The most classical of modern movie stars, Clooney has always been solid in a literal sense, physically and emotionally. He confines his tears to a few quiet moments, away from others, almost away from the camera itself. The narrow range of expression Clooney allows himself makes Matt’s feelings hard to place, leaving his erratic actions to suggest the play of thoughts tugging at the poor man. The fraying lawyer can scream his grievances at his comatose and turn around and slap his daughter for doing the same mere seconds later, able to vent in private but refusing to let his children be jaded as he is. Writing about what Clooney does here is extremely hard, because he doesn’t use any of the tics actors employ for this stock kind of performance. He doesn’t tremble, doesn’t act outwardly aggressive, doesn’t go numb. Instead, he deals with each reaction as it hits him, even if they’re only seconds apart, but he also continues to operate in the world around him, not retreating as such characters often do.
But Clooney isn’t the only standout here. Besides the two fantastic performances by the actresses playing Matt’s daughters, The Descendants boasts a number of character actors putting in fantastic work. Nick Krause initially takes up space as Alex’s spaced-out, rude boyfriend, but a small exchange between Matt and Sid late in the film completely alters the way Matt (and the audience) perceives the boy, and Krause doesn’t have to change his performance at all to handle the shift. Beau Bridges appears as a cousin looking for that payout from the land trust deal, the kind of affable burnout so lively and easygoing you never feel as sorry for him as you probably should. Best of all is Robert Forster, who plays Matt’s father-in-law but just as easily could be Matt’s dad for how completely Forster taps into Clooney’s wavelength. Forster essentially acts out the film in miniature, experiencing the full emotional range in only a few minutes of divided screen time. He, too, holds his tears, but he does not hold his tongue, and his vicious rants put Matt and Alex in their place just when they start to absolve themselves of any culpability in their positions.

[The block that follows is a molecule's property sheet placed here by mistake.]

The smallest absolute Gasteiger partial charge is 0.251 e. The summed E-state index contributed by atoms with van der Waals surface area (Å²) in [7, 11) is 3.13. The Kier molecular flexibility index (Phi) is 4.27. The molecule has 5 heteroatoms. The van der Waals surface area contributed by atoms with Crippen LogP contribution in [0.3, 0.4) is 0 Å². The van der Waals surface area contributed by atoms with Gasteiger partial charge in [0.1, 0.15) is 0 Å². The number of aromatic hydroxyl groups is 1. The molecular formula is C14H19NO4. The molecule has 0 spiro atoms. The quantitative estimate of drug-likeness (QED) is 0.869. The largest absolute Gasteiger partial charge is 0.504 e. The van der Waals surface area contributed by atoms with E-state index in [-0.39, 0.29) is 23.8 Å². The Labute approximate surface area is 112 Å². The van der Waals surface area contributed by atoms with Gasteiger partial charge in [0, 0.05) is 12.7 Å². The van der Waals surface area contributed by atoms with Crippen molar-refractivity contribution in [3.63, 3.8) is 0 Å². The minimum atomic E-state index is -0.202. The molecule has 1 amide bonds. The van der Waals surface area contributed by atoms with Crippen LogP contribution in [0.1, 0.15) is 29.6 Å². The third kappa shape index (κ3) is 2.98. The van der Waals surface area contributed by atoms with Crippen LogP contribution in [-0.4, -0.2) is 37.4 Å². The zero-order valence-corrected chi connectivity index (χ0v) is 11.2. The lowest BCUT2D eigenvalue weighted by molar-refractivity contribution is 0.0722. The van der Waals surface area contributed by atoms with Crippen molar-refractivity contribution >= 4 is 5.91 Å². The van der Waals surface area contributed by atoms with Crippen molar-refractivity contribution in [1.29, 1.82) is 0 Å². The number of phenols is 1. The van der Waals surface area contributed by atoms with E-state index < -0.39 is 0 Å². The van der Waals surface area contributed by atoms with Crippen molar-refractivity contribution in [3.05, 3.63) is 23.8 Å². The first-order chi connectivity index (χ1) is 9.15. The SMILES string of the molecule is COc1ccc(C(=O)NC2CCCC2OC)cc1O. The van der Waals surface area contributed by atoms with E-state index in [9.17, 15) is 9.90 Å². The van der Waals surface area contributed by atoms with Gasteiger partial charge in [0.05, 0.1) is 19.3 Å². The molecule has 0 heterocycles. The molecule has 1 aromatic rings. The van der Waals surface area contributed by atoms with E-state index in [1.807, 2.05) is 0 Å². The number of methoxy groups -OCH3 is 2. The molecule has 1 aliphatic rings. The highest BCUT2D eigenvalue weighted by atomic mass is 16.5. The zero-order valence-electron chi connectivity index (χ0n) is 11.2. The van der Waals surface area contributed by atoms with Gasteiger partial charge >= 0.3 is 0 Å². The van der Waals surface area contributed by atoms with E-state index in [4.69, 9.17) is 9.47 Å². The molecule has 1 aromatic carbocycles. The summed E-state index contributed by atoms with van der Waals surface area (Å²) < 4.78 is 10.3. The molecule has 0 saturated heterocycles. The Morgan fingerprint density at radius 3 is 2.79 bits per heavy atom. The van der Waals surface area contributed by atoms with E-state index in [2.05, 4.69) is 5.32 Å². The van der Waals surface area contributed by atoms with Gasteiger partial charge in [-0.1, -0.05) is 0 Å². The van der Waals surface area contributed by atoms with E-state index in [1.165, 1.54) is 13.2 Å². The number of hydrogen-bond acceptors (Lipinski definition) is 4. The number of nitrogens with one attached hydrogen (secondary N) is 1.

Indeed, in its elegant view of grief, The Descendants also broaches the subject of responsibility and the need to settle one’s affairs, even if they are of one’s family. Matt must contend not only with his dying wife and his troubled children but that trust of land passed down through generations until those who own it not only don’t look Hawaiian but cannot speak the language. But they were still entrusted with it, demanding more than just financial considerations in its handling. That point is humanized at the film’s climax when Judy Greer’s character must handle an issue of her husband’s that proves the most harrowing moment of the movie. It is precisely these mature actions that make the seemingly sorrowful ending one of hope and affirmation, confirming this as Alexander Payne’s best work to date and one of the finest American productions in years.No tags for this post.